A climate research station high up in the Alps comes across an unexpected result of global warming; as the title suggests, it's a glacier with a distinct red tinge. This appears to be caused by some kind of organic content, but before much more can be found out, bizarre incidents start to happen. The dog belong to veteran researcher Janek (Liebmann) is attacked by a "rabid fox", and the decision is made to try and warn off an approaching second group, including a politician and Janek's ex-girlfriend, Tanja (Malovcic), though he's rather more concerned about his dog. [In a laudable move, the dog, played by Santos, receives higher billing than some of the humans - in the dubbed version of this we saw, this seems entirely fair, based on their performances as well] The other group won't be dissuaded, and arrive just in time for things to really meltdown (hohoho). Because the red stuff turns out to be capable of mutating and merging the DNA of organisms with which it comes into contact. Want a falcon crossed with a mosquito? Or a fox-beetle hybrid? What about an ibex and... I'm not sure what, actually.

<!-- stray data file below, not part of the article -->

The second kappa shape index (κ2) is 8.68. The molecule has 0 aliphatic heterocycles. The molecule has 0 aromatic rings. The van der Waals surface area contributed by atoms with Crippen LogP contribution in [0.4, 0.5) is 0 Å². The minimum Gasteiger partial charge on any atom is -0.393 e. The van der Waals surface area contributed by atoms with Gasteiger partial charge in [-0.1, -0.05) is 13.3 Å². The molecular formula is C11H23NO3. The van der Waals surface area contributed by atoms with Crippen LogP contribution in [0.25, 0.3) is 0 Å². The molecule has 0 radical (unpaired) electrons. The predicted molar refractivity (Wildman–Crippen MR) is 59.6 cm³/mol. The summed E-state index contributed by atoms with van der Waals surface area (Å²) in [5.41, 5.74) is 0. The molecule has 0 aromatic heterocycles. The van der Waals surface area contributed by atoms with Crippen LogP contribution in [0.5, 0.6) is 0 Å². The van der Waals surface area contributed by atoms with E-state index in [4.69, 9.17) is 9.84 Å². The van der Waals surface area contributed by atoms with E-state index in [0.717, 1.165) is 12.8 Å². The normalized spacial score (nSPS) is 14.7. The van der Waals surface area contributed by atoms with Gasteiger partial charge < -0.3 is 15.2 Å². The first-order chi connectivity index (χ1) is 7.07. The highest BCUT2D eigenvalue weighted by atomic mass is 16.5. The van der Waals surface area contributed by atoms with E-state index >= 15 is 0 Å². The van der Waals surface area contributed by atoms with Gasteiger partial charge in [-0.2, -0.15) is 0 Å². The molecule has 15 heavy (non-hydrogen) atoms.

It's an idea with almost unlimited potential: unfortunately, it's alss largely untapped potential. in part because the film lacks the budhet or imagination to show us much. We get an over-sized beetle, the front portion of the ibex-thing, and a few glimpses of the falcon, but everything else is shrouded in darkness and or cut away from so quickly. As a result, there's nowhere like the seame sense of awe as in the most obvious inspiration, John Carpenter's The Thing. It also lacks the interesting characters, with Janek the only one to make any kind of positive impression, being a grumpy loner who does not work well with others. Everybody else is just there to run around or look aghast, save perhaps the politician, who demonstrates a willingness to wield pointy objects that is kinda surprising. The scenery looks very nice, and the glacier effect is understated enough to be highly effective. However, I was left wit a sense that they could have done a lot more with this, even if the limitations may not necessarily have been within the makers' control.